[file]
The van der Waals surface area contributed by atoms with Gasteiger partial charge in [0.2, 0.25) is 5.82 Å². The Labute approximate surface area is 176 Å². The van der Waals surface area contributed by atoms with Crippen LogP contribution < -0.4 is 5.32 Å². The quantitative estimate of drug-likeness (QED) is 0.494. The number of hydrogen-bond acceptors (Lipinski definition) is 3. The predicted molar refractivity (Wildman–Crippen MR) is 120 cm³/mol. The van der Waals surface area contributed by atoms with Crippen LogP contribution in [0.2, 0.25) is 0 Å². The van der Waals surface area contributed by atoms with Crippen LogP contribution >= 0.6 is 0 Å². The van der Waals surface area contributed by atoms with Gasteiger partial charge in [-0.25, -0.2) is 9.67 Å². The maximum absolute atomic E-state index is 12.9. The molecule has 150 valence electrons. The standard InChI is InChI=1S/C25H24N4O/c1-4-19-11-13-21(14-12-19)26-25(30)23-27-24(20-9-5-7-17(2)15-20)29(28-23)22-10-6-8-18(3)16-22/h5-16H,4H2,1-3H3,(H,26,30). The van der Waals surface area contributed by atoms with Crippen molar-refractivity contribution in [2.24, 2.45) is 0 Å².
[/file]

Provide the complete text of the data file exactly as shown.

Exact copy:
The van der Waals surface area contributed by atoms with Gasteiger partial charge in [0.2, 0.25) is 5.82 Å². The Labute approximate surface area is 176 Å². The van der Waals surface area contributed by atoms with Crippen LogP contribution < -0.4 is 5.32 Å². The quantitative estimate of drug-likeness (QED) is 0.494. The number of hydrogen-bond acceptors (Lipinski definition) is 3. The predicted molar refractivity (Wildman–Crippen MR) is 120 cm³/mol. The van der Waals surface area contributed by atoms with Crippen LogP contribution in [0.2, 0.25) is 0 Å². The van der Waals surface area contributed by atoms with Crippen LogP contribution >= 0.6 is 0 Å². The van der Waals surface area contributed by atoms with Gasteiger partial charge in [-0.25, -0.2) is 9.67 Å². The maximum absolute atomic E-state index is 12.9. The molecule has 150 valence electrons. The standard InChI is InChI=1S/C25H24N4O/c1-4-19-11-13-21(14-12-19)26-25(30)23-27-24(20-9-5-7-17(2)15-20)29(28-23)22-10-6-8-18(3)16-22/h5-16H,4H2,1-3H3,(H,26,30). The van der Waals surface area contributed by atoms with Crippen molar-refractivity contribution in [2.24, 2.45) is 0 Å².